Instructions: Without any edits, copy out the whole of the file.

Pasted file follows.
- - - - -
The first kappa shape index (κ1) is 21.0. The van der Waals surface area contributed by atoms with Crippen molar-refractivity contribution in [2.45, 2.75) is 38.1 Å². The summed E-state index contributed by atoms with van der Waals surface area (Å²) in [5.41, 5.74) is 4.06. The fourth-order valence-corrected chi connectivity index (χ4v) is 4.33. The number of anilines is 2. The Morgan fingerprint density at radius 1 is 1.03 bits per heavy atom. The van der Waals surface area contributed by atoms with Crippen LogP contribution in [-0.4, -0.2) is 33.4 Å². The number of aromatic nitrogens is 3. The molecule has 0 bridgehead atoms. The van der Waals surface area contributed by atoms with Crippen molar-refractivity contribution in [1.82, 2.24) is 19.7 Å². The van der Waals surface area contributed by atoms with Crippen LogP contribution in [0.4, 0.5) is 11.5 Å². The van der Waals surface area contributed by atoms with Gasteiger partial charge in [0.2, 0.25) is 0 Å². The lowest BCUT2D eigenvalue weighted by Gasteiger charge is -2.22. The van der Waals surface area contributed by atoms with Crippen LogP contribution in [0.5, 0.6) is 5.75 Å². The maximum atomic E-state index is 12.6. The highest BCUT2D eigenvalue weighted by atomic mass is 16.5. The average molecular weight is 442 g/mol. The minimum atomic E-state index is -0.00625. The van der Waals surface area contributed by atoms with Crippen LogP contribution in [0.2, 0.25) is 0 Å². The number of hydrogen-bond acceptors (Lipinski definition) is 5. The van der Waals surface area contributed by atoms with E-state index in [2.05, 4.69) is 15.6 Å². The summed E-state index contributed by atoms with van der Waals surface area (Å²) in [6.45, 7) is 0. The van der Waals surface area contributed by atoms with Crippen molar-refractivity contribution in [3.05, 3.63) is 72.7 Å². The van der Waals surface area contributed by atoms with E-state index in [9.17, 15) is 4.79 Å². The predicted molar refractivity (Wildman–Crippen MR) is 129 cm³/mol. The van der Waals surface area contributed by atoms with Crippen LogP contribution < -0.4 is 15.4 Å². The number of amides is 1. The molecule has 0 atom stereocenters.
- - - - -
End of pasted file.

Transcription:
The first kappa shape index (κ1) is 21.0. The van der Waals surface area contributed by atoms with Crippen molar-refractivity contribution in [2.45, 2.75) is 38.1 Å². The summed E-state index contributed by atoms with van der Waals surface area (Å²) in [5.41, 5.74) is 4.06. The fourth-order valence-corrected chi connectivity index (χ4v) is 4.33. The number of anilines is 2. The Morgan fingerprint density at radius 1 is 1.03 bits per heavy atom. The van der Waals surface area contributed by atoms with Crippen LogP contribution in [-0.4, -0.2) is 33.4 Å². The number of aromatic nitrogens is 3. The molecule has 0 bridgehead atoms. The van der Waals surface area contributed by atoms with Crippen molar-refractivity contribution in [1.82, 2.24) is 19.7 Å². The van der Waals surface area contributed by atoms with Crippen LogP contribution in [0.4, 0.5) is 11.5 Å². The van der Waals surface area contributed by atoms with Gasteiger partial charge in [0.2, 0.25) is 0 Å². The lowest BCUT2D eigenvalue weighted by Gasteiger charge is -2.22. The van der Waals surface area contributed by atoms with Crippen LogP contribution in [0.5, 0.6) is 5.75 Å². The maximum atomic E-state index is 12.6. The highest BCUT2D eigenvalue weighted by atomic mass is 16.5. The average molecular weight is 442 g/mol. The minimum atomic E-state index is -0.00625. The van der Waals surface area contributed by atoms with Crippen LogP contribution in [0.2, 0.25) is 0 Å². The number of hydrogen-bond acceptors (Lipinski definition) is 5. The van der Waals surface area contributed by atoms with E-state index in [2.05, 4.69) is 15.6 Å². The summed E-state index contributed by atoms with van der Waals surface area (Å²) in [6.45, 7) is 0. The van der Waals surface area contributed by atoms with Crippen molar-refractivity contribution in [3.05, 3.63) is 72.7 Å². The van der Waals surface area contributed by atoms with E-state index in [9.17, 15) is 4.79 Å². The predicted molar refractivity (Wildman–Crippen MR) is 129 cm³/mol. The van der Waals surface area contributed by atoms with Crippen LogP contribution < -0.4 is 15.4 Å². The number of amides is 1. The molecule has 0 atom stereocenters.